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THE LADY VANISHES(1938)
Director: Alfred Hitchcock
Margaret Lockwood (Iris Henderson)
Michael Redgrave (Gilbert Redman)
Paul Lukas (Dr Egon Hartz)
Dame May Whitty (Miss Froy)
Running Length: Color; approx 112 minutes
MPAA Classification: R
Reviewed by Judith Fox
This is a delightful film of mystery and romantic comedy. Iím so pleased I decided to watch this one. It captured my heart. Itís one of my favourite. Alfred Hitchcock made it in England before he migrated to Hollywood.
In the first scene you see everything is a prop much like a stage set design. After those first seconds of realization you are carried away into the story beginning in a European ski chalet with plenty of snow and people.
The common Hitchcock plot applies: a man and woman develop a relationship while stuck in adversity together. All the suspects and the action are on a train travelling away from the snow capped mountains. Every character is charming, individualistic and really quite funny. So donít think itís dated because it was made in 1938. Oh why donít we have ones like this anymore? A lost art.
Basically, a young woman, Iris Henderson (Margaret Lockwood) befriends an old woman, Miss Froy (Dame Mae Whitty) on a train. Then the old woman disappears and no one remembers her, except the young woman. Stubbornly, she refuses to be convinced otherwise. Her relationship with a young man, Gilbert Redman (Michael Redgrave) is at first a constant fight. There is obvious chemistry between them and as they try to solve the mystery cupid hits them with the arrow and love blooms.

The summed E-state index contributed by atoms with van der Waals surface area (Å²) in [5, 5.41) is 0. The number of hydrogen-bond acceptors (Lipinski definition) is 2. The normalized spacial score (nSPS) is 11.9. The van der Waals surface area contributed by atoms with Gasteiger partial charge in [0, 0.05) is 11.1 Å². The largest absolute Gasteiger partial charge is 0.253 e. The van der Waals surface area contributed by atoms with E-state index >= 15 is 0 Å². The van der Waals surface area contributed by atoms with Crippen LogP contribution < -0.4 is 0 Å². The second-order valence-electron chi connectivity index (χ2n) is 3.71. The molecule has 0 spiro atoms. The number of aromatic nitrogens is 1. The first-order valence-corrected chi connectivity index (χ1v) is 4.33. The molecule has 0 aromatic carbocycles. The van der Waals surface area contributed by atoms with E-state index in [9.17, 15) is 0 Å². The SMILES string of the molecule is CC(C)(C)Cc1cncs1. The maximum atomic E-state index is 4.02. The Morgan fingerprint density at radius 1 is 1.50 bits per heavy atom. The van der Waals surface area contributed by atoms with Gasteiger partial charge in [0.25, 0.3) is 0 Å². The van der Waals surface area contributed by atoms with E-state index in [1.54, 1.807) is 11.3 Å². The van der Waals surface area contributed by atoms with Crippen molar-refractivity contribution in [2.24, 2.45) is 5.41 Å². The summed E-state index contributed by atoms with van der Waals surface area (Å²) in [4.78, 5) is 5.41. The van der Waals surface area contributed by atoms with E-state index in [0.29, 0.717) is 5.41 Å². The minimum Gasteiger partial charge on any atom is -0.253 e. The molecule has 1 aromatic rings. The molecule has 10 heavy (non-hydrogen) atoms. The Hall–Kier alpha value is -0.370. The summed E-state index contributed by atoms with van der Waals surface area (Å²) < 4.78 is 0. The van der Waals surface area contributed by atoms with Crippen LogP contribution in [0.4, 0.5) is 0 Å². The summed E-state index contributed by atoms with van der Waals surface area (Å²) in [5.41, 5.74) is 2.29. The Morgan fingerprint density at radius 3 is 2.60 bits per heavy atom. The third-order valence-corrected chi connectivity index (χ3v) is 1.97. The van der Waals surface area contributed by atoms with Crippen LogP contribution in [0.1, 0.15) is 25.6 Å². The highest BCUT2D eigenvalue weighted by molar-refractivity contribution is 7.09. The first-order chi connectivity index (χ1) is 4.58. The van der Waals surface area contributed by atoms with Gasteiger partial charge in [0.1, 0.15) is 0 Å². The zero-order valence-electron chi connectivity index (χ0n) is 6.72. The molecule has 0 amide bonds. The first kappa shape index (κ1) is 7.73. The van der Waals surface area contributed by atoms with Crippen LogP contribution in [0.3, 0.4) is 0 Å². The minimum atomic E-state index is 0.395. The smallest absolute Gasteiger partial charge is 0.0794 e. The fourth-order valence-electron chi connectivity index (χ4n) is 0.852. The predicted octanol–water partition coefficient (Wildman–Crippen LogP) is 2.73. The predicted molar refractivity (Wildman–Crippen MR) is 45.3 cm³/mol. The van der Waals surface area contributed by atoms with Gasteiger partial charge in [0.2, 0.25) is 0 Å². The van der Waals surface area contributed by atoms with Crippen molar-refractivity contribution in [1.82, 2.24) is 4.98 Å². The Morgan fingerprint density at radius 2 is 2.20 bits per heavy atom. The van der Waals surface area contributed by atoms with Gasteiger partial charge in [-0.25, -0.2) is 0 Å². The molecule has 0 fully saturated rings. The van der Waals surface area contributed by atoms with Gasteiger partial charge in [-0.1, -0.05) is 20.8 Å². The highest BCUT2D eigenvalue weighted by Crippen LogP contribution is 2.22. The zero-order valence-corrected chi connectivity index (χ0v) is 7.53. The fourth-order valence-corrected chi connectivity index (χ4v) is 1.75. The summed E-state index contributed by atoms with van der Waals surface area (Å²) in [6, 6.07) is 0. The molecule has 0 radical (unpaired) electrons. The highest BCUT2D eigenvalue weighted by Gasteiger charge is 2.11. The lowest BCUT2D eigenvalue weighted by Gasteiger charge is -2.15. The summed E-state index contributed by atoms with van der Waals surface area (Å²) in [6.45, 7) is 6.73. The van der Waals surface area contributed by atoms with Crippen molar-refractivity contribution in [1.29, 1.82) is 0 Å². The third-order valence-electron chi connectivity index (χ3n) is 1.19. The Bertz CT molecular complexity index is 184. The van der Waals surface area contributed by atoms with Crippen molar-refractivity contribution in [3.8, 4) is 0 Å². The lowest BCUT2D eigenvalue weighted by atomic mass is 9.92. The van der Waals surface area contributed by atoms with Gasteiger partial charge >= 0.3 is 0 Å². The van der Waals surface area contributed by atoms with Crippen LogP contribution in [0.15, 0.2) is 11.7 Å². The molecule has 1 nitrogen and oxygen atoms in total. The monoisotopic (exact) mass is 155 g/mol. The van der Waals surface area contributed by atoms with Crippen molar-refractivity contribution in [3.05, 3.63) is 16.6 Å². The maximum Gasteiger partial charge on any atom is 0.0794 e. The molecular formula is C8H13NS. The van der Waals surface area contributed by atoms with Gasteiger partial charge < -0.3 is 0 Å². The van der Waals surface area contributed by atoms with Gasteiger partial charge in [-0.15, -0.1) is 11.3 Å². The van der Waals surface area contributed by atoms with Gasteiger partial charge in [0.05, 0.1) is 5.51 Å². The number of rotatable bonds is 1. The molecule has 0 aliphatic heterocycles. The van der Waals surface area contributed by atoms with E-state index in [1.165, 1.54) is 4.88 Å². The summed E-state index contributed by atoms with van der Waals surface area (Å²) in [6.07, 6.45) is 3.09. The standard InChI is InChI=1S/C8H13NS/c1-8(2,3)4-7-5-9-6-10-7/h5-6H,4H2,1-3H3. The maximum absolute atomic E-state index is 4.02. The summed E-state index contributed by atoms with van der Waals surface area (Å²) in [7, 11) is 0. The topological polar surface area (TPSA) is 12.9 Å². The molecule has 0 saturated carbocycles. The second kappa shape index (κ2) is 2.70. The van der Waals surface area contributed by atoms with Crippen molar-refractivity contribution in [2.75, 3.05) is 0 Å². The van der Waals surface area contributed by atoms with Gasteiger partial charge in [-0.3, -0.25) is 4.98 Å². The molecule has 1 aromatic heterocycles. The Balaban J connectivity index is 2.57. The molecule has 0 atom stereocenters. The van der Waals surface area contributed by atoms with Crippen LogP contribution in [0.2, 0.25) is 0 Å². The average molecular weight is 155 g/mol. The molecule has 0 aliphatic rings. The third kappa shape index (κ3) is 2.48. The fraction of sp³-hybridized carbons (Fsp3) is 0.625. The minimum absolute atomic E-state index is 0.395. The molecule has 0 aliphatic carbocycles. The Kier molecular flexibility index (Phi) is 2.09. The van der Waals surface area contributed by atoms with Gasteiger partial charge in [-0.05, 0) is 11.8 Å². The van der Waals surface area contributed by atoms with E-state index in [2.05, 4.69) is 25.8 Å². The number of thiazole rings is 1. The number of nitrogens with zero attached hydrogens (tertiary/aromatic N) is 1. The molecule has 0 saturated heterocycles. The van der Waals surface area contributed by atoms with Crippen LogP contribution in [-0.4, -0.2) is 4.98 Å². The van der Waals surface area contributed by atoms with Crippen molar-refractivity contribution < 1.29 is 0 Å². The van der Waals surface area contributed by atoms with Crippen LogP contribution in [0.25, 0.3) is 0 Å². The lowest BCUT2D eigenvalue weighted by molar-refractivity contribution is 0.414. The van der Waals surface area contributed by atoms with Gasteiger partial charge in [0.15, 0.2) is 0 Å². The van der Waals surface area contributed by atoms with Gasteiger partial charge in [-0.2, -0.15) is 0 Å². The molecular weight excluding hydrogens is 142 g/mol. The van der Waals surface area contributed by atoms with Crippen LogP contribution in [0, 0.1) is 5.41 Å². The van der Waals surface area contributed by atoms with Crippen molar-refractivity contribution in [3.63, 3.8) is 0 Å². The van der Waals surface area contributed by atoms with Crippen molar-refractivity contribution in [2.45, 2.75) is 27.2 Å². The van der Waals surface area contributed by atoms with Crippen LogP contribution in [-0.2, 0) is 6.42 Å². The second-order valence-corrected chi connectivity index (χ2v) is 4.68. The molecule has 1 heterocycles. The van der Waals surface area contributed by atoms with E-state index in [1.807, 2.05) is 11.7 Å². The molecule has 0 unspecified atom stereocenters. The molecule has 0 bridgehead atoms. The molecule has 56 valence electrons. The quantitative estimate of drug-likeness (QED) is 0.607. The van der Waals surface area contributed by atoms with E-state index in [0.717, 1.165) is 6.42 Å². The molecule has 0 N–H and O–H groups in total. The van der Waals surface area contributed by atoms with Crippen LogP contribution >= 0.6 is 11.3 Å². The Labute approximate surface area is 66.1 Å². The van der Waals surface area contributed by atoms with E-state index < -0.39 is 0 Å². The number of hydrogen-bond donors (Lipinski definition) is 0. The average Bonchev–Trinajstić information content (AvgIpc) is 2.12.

At the very beginning in the ski resort the film drags only slightly. However, when everyone gets on the train the suspense moves quickly.
Itís the process of this journey on the train and through solving the mystery that keeps the interesting characters busy.
Charming and superbly acted by all with sharp dialogue this is a 10 out of 10 stars film without a doubt.
As usual for Alfred Hitchcock he liked to make a cameo appearance in his films. He does so in this film at the end scene at Victoria Station. Look for him.
Highly recommended as a part of film history.
Donít cheat yourself. See it.
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